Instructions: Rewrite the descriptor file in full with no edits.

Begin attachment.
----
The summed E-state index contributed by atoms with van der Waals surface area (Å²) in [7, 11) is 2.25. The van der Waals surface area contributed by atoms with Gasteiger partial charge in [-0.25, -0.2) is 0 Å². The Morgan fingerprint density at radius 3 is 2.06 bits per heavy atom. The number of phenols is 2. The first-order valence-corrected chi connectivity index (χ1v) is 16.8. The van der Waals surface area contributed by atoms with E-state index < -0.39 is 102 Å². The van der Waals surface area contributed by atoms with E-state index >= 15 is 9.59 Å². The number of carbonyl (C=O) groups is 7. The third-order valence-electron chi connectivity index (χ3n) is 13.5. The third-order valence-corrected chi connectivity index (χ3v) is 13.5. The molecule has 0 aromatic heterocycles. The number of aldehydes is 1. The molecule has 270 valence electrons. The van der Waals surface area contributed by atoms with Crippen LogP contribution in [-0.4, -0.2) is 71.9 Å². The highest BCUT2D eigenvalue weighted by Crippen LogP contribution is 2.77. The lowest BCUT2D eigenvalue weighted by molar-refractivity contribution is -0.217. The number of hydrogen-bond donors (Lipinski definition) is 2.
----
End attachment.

The summed E-state index contributed by atoms with van der Waals surface area (Å²) in [7, 11) is 2.25. The van der Waals surface area contributed by atoms with Gasteiger partial charge in [-0.25, -0.2) is 0 Å². The Morgan fingerprint density at radius 3 is 2.06 bits per heavy atom. The number of phenols is 2. The first-order valence-corrected chi connectivity index (χ1v) is 16.8. The van der Waals surface area contributed by atoms with E-state index < -0.39 is 102 Å². The van der Waals surface area contributed by atoms with E-state index >= 15 is 9.59 Å². The number of carbonyl (C=O) groups is 7. The third-order valence-electron chi connectivity index (χ3n) is 13.5. The third-order valence-corrected chi connectivity index (χ3v) is 13.5. The molecule has 0 aromatic heterocycles. The number of aldehydes is 1. The molecule has 270 valence electrons. The van der Waals surface area contributed by atoms with Crippen LogP contribution in [-0.4, -0.2) is 71.9 Å². The highest BCUT2D eigenvalue weighted by Crippen LogP contribution is 2.77. The lowest BCUT2D eigenvalue weighted by molar-refractivity contribution is -0.217. The number of hydrogen-bond donors (Lipinski definition) is 2.